We are aware of the limitations of this work to the clinical situation where statins are taken long-term in vivo; our aim was to isolate the direct effects of statins on the cardiac myocyte. In vivo, contributions from statin effects on other cells of the myocardium (particularly endothelial cells, a major source of eNOS derived NO) will be of significance, as well as the long-term compensatory changes in cholesterol homeostasis. So how do our data relate to what is known about myocardial function in people taking statins? There are several reports of improved cardiac function (measured using echocardiography) following statin treatment [52][54]. However, these were in hypercholesterolaemic patients, so it is impossible to differentiate between improvement of serum cholesterol and direct effects on the myocardium. Interestingly, a recent study has shown that in normocholesterolaemic subjects, statin treatment improves myocardial function indexed by strain imaging [55].

On balance, the effects of statins that we observe in this study are unlikely to compromise cardiac function in healthy individuals. In patients with heart failure, the observed direct effects of statin treatment on the cardiac myocyte are likely to be of benefit. A mild reduction in basal contractility may, similar to β-blockers, improve cardiac function by reducing myocardial energy expenditure. Increased myocardial relaxation will improve diastolic filling. In heart failure, the ratio of β1/β2-AR decreases, and Gi protein increases [56]. Our findings suggest that statin treatment could enhance β-2 AR responsiveness by limiting Gi coupling, which may be beneficial in maintaining the contractile reserve of the heart. On a cautionary note, this may occur at the expense of the cardioprotective, anti-apoptotic Gi signalling arm of the β2-AR [57], [58].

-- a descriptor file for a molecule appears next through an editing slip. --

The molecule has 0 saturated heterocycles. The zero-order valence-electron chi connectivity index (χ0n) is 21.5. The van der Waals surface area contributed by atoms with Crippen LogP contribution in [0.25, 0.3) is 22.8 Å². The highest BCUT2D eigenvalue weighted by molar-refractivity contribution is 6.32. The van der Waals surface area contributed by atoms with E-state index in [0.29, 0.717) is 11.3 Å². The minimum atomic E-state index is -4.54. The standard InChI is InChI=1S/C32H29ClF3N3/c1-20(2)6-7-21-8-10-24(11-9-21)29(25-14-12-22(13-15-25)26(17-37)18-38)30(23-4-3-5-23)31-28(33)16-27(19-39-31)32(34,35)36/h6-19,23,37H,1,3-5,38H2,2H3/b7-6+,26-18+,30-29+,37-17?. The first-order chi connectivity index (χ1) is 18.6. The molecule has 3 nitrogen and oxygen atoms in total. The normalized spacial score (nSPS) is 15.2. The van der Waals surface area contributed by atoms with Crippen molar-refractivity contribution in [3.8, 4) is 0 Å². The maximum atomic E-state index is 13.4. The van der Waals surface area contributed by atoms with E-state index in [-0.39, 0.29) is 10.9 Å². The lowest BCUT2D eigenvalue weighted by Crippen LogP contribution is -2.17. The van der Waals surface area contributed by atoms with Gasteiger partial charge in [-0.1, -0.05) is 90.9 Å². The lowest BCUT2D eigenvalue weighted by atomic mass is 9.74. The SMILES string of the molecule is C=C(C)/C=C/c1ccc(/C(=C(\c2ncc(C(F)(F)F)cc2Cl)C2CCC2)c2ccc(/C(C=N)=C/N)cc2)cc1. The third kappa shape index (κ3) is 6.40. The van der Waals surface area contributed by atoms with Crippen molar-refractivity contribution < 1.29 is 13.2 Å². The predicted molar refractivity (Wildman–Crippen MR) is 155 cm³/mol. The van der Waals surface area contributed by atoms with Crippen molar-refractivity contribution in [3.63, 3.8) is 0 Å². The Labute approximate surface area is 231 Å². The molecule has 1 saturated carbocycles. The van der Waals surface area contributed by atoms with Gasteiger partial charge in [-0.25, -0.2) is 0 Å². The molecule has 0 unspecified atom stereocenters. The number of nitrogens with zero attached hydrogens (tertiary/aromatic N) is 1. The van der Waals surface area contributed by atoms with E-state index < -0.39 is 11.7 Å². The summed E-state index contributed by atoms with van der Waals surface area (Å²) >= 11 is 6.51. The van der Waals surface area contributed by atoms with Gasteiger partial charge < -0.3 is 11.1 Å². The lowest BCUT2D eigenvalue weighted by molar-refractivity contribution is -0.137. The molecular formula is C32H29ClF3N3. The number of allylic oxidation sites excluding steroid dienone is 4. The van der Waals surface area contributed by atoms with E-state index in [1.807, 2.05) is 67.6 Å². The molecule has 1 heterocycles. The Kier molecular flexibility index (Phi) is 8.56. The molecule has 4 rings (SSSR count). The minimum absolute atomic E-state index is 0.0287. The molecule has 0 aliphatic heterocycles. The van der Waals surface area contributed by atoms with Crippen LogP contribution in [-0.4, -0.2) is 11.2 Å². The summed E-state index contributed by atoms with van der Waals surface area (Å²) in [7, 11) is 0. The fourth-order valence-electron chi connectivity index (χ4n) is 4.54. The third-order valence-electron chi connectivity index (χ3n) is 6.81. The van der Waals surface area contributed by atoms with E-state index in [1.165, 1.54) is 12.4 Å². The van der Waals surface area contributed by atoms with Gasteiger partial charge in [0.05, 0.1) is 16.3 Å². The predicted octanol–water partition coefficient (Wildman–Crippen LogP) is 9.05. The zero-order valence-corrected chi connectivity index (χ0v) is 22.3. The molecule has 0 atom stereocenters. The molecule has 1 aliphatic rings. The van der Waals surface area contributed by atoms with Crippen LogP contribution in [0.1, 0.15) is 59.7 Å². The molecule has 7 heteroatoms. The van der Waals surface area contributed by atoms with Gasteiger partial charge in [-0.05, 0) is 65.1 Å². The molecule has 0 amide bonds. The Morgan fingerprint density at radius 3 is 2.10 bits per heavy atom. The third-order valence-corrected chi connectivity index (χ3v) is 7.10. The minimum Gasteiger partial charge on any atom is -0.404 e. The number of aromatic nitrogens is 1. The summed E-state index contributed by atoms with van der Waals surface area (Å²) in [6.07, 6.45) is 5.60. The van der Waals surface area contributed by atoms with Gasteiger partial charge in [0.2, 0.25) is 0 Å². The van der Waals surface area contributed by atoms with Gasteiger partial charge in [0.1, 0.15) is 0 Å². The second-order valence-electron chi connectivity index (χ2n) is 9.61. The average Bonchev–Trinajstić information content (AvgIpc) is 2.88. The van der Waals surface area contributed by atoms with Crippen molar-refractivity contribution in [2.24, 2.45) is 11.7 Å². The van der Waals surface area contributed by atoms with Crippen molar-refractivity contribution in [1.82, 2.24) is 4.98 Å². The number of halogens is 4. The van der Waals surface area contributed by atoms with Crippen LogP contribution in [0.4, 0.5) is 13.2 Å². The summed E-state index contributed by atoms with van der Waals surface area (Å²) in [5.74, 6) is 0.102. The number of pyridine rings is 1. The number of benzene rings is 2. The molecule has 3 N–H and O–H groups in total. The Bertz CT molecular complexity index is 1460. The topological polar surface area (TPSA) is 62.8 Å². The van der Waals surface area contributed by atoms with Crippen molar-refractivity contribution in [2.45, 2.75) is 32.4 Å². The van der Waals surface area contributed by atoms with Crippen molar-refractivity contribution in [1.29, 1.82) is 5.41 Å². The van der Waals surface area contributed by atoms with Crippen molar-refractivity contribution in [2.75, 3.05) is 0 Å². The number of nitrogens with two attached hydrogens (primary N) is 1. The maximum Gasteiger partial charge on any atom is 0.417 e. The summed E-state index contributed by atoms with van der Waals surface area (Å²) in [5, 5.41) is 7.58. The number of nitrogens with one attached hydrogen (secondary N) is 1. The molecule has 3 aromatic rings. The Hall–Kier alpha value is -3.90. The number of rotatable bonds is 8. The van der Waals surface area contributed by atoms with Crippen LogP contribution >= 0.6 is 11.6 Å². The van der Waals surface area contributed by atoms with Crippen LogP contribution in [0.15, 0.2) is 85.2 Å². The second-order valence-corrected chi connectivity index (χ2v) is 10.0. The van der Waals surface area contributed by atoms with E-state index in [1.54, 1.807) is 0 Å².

Our study presents a fundamental view of the effects of statins on the cardiac myocyte by treating myocytes in vitro. This approach has allowed us to show for the first time that statins can modulate myocyte function via cholesterol-dependent effects on caveolin expression. Furthermore, as caveolin isoforms are ubiquitously expressed and have myriad tissue-specific functions, the impact of statin-dependent changes in caveolin is likely to have many other functional sequelae.


Ethics statement

All animal experimentation was carried out in accordance with the Directive 2010/63/EU of the European Parliament. Adult male Wistar rats were group housed with 12 h light/dark cycles and free access to food and water. Animals were used to harvest tissue only and were sacrificed according to a Schedule 1 method of the Animal (Scientific Procedures) Act of 1986 at a designated establishment.